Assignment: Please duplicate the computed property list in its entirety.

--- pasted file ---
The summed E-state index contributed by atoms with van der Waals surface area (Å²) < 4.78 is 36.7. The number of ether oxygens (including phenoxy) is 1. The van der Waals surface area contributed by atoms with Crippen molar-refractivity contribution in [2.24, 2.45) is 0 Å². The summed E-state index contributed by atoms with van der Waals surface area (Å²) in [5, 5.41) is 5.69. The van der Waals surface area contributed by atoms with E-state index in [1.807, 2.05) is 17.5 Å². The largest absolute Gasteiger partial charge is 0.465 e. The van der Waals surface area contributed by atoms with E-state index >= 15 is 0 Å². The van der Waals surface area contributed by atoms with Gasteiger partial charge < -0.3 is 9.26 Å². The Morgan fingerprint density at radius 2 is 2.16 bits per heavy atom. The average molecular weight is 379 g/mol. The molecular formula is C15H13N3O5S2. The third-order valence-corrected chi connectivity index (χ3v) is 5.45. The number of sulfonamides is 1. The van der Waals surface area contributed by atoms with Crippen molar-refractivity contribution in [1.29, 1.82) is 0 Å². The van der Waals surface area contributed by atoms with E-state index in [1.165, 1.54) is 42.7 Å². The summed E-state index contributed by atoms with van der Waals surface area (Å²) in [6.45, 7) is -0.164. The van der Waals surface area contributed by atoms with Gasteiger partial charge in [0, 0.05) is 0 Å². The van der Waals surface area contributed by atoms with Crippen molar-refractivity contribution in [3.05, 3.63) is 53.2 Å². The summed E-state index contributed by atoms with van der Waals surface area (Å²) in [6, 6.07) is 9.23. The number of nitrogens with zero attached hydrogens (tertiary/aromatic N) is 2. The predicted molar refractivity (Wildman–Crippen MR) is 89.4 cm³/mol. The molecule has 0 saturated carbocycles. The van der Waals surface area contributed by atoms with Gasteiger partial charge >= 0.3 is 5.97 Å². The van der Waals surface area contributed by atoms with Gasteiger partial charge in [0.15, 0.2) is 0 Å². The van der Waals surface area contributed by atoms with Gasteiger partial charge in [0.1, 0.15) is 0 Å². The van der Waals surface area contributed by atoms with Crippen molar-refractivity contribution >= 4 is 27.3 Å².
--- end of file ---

The summed E-state index contributed by atoms with van der Waals surface area (Å²) < 4.78 is 36.7. The number of ether oxygens (including phenoxy) is 1. The van der Waals surface area contributed by atoms with Crippen molar-refractivity contribution in [2.24, 2.45) is 0 Å². The summed E-state index contributed by atoms with van der Waals surface area (Å²) in [5, 5.41) is 5.69. The van der Waals surface area contributed by atoms with E-state index in [1.807, 2.05) is 17.5 Å². The largest absolute Gasteiger partial charge is 0.465 e. The van der Waals surface area contributed by atoms with E-state index >= 15 is 0 Å². The van der Waals surface area contributed by atoms with Gasteiger partial charge < -0.3 is 9.26 Å². The Morgan fingerprint density at radius 2 is 2.16 bits per heavy atom. The average molecular weight is 379 g/mol. The molecular formula is C15H13N3O5S2. The third-order valence-corrected chi connectivity index (χ3v) is 5.45. The number of sulfonamides is 1. The van der Waals surface area contributed by atoms with Crippen molar-refractivity contribution in [1.29, 1.82) is 0 Å². The van der Waals surface area contributed by atoms with E-state index in [1.165, 1.54) is 42.7 Å². The summed E-state index contributed by atoms with van der Waals surface area (Å²) in [6.45, 7) is -0.164. The van der Waals surface area contributed by atoms with Gasteiger partial charge in [0, 0.05) is 0 Å². The van der Waals surface area contributed by atoms with Crippen molar-refractivity contribution in [3.05, 3.63) is 53.2 Å². The summed E-state index contributed by atoms with van der Waals surface area (Å²) in [6, 6.07) is 9.23. The number of nitrogens with zero attached hydrogens (tertiary/aromatic N) is 2. The predicted molar refractivity (Wildman–Crippen MR) is 89.4 cm³/mol. The molecule has 0 saturated carbocycles. The van der Waals surface area contributed by atoms with Gasteiger partial charge >= 0.3 is 5.97 Å². The van der Waals surface area contributed by atoms with Gasteiger partial charge in [0.15, 0.2) is 0 Å². The van der Waals surface area contributed by atoms with Gasteiger partial charge in [0.1, 0.15) is 0 Å². The van der Waals surface area contributed by atoms with Crippen molar-refractivity contribution >= 4 is 27.3 Å².